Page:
McCardell is one of the most successful 12th round draft choices in the history of the NFL (with apologies to Karl Mecklenburg). McCardell played for UNLV through 1990, a place that is not exactly a powerhouse school when it comes to football; However, Keenan has gone on to be probably the most prolific football player outside of Randall Cunningham to play for them.
The Redskins took a shot at McCardell in the 12th round of the 1991 draft. This draft was interesting as with the exception of Herman Moore, there were no clear cut starting caliber receivers. Many of these players were projects or one trick ponies. Among the other talent at the position to come off the board before Keenan included: Alvin Harper, Jeff Graham, Ernie Mills, Ed McCaffrey, Mike Pritchard, Randall Hill,Wesley Carroll, Jake Reed, and Johnny Walker. Really pretty much, any receiver was taken before pick 326, when Keenan got the call. McCardell spent the entire season on IR, but he was also buried on the depth chart behind Art Monk, Gary Clark, and Ricky Sanders. He didn’t play a down for the team and was cut after the season.
Keenan was intent to start over, and the Browns made it happen. Back then the Browns weren’t so horrible, and with the transition from Bernie Kosar to Vinny Testaverde underway, McCardell saw his production under a slow but steady increase. Although he could not crack the starting lineup, Keenan’s numbers were not overlooked by other clubs, and after the 1995 season concluded, he signed a free agent contract with the Jacksonville Jaguars.
It’s with the Jaguars that Keenan is best remembered by fans, paired up with fellow receiver Jimmy Smith. It was also where he piled up numbers, and helped the franchise reach the pinnacle of its current history, culminating in the AFC Championship game in 1999. During Keenan’s time with the franchise catching passes primarily from Mark Brunell he racked up 499 receptions, 6393 yards, and 30 touchdowns. In the meantime however the Jaguars had begun to slide and they fell into salary cap hell where Keenan was now viewed as expendable.
Going down the road, he signed with the Buccaneers in 2002, just in time to help the team win its only Super Bowl. In the big game he snagged 2 touchdowns en route to a 47-21 victory over the Oakland Raiders. Returning in 2003, he had his final 1000+ yard season of his career, but bogged down in a contract dispute with the team after the season, he’d walk and sign with the San Diego Chargers in 2004. Off to a slow start not really worth mentioning, he’d post his best season with the Chargers the next year with 917 yards on 70 receptions and 9 touchdowns.
After another subpar 2006, McCardell was off to free agency again, signing with the Houston Texans in 2007. The Texans were hoping to capture some of that former magic that he had, and McCardell was looking to come back to his home city, but he’d be cut before the season began. Keenan ended up playing his final season where he started, with the Washington Redskins, retiring after the season.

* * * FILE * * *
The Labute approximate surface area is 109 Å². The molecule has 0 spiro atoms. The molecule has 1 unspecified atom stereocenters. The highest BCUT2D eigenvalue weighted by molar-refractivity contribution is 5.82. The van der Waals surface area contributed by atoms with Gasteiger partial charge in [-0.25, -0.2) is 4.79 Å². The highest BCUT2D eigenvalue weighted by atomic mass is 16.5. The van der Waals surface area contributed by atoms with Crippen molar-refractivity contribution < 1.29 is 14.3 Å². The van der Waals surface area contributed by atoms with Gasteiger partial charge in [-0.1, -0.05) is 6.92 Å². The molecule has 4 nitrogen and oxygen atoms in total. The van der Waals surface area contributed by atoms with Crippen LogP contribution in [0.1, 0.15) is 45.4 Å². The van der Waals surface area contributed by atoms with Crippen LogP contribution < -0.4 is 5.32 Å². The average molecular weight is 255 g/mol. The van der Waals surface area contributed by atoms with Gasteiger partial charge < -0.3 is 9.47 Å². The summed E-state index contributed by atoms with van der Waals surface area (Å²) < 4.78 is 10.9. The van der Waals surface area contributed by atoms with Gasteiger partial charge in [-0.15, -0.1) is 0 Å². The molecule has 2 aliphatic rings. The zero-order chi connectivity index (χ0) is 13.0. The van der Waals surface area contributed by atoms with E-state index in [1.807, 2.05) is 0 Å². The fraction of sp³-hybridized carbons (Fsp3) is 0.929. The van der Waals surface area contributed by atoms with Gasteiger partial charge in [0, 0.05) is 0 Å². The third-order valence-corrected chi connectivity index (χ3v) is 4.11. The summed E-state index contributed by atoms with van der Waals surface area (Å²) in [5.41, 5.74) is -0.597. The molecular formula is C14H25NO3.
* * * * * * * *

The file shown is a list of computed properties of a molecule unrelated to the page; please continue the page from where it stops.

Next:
I had targeted McCardell early when I heard he was going to be at Fan Fest this year. I gambled that he wouldn’t have that much of a demand because he was always sort of under the radar, – even though his statistics said otherwise. When I asked him about the tragic situation that is Jimmy Smith, he told me, “I don’t know. I don’t know. Things have to get better. Things have to get better.” Hopefully, both he and Jimmy will appear next year. After briefly dabbling in coaching, Keenan moved back to the Houston area, and has gotten into sports radio with 610.
I packed 4 cards of Keenan, but should have brought more, as I got them all signed in one shot when I met him. He loved the Black Diamond Upper Deck and Upper Deck card of him in his Tampa uniform, remarking that he’s only seen the Tampa card once before and keeps many of his own football cards at home. The Black Diamond and the Tampa Upper Deck cards were chosen because I wanted ones that looked good and had great design. The other 2 cards (Upper Deck MVP and the Bowman Houston Texans) were chosen because I felt that his best years were represented in Jacksonville, and also because I had to get one of him in his brief stay as a member of the Houston Texans, since it was his only one. Sure both of these cards are butt ugly, and I never will consider collecting these sets for the purpose of autographing, but for the sake of posterity it seemed fitting to frame those years of his career.
It’s probably just a matter of time now for Keenan before the Jaguars induct him into their “Ring of Honor”, as he remains a popular player among the Jaguar faithful. He may also be a decent seniors candidate for the Hall and outside of Fred Taylor has the most solid resume for it representing the Jags, but with such a logger jam at receiver being created by the ‘New Modern Era’ passing game, it may only be wishful thinking on my part. Still McCardell’s numbers are pretty good for a guy who was only a 12th round draft choice.
G/Gs 209/169 Rec 883 Yds 11373 Avg 12.9 Td 63 Lg 76t